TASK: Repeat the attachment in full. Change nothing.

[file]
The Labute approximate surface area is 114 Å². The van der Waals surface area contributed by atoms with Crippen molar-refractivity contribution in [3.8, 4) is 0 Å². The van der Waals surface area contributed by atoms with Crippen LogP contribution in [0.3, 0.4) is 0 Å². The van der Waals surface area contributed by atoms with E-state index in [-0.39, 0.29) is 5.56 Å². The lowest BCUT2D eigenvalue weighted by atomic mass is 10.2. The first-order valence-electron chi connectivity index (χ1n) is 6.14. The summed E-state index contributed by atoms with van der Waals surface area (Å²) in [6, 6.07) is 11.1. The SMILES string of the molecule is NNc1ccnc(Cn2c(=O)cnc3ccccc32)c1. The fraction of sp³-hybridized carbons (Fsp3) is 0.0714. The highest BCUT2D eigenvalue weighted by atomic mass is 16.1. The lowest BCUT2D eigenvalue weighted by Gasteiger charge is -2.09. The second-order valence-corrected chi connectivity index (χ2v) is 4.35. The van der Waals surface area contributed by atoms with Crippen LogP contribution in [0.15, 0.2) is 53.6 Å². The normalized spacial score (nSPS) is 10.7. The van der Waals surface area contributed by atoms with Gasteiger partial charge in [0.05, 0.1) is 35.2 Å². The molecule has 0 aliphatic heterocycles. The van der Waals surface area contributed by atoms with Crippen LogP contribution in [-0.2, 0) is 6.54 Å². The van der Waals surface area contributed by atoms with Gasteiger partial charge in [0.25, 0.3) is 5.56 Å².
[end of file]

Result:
The Labute approximate surface area is 114 Å². The van der Waals surface area contributed by atoms with Crippen molar-refractivity contribution in [3.8, 4) is 0 Å². The van der Waals surface area contributed by atoms with Crippen LogP contribution in [0.3, 0.4) is 0 Å². The van der Waals surface area contributed by atoms with E-state index in [-0.39, 0.29) is 5.56 Å². The lowest BCUT2D eigenvalue weighted by atomic mass is 10.2. The first-order valence-electron chi connectivity index (χ1n) is 6.14. The summed E-state index contributed by atoms with van der Waals surface area (Å²) in [6, 6.07) is 11.1. The SMILES string of the molecule is NNc1ccnc(Cn2c(=O)cnc3ccccc32)c1. The fraction of sp³-hybridized carbons (Fsp3) is 0.0714. The highest BCUT2D eigenvalue weighted by atomic mass is 16.1. The lowest BCUT2D eigenvalue weighted by Gasteiger charge is -2.09. The second-order valence-corrected chi connectivity index (χ2v) is 4.35. The van der Waals surface area contributed by atoms with Crippen LogP contribution in [0.15, 0.2) is 53.6 Å². The normalized spacial score (nSPS) is 10.7. The van der Waals surface area contributed by atoms with Gasteiger partial charge in [0.05, 0.1) is 35.2 Å². The molecule has 0 aliphatic heterocycles. The van der Waals surface area contributed by atoms with Crippen LogP contribution in [-0.2, 0) is 6.54 Å². The van der Waals surface area contributed by atoms with Gasteiger partial charge in [0.25, 0.3) is 5.56 Å².